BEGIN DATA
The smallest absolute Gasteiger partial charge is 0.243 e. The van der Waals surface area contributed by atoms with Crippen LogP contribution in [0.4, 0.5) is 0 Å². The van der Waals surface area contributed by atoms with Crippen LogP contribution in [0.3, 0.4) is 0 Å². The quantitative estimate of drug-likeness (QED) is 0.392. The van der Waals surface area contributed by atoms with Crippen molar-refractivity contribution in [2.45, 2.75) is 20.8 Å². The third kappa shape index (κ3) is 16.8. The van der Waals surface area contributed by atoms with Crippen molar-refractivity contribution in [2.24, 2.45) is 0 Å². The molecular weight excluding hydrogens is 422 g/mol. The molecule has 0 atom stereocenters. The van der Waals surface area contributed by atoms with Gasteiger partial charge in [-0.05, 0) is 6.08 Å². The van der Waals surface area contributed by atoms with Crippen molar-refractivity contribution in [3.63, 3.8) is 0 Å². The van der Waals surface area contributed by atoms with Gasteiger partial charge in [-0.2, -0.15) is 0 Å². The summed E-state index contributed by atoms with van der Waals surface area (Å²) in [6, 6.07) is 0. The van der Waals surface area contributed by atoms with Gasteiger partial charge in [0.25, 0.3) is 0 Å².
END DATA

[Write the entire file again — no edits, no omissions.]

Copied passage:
The smallest absolute Gasteiger partial charge is 0.243 e. The van der Waals surface area contributed by atoms with Crippen LogP contribution in [0.4, 0.5) is 0 Å². The van der Waals surface area contributed by atoms with Crippen LogP contribution in [0.3, 0.4) is 0 Å². The quantitative estimate of drug-likeness (QED) is 0.392. The van der Waals surface area contributed by atoms with Crippen molar-refractivity contribution in [2.45, 2.75) is 20.8 Å². The third kappa shape index (κ3) is 16.8. The van der Waals surface area contributed by atoms with Crippen molar-refractivity contribution in [2.24, 2.45) is 0 Å². The molecular weight excluding hydrogens is 422 g/mol. The molecule has 0 atom stereocenters. The van der Waals surface area contributed by atoms with Gasteiger partial charge in [-0.05, 0) is 6.08 Å². The van der Waals surface area contributed by atoms with Crippen molar-refractivity contribution in [3.63, 3.8) is 0 Å². The van der Waals surface area contributed by atoms with Gasteiger partial charge in [-0.2, -0.15) is 0 Å². The summed E-state index contributed by atoms with van der Waals surface area (Å²) in [6, 6.07) is 0. The van der Waals surface area contributed by atoms with Gasteiger partial charge in [0.25, 0.3) is 0 Å².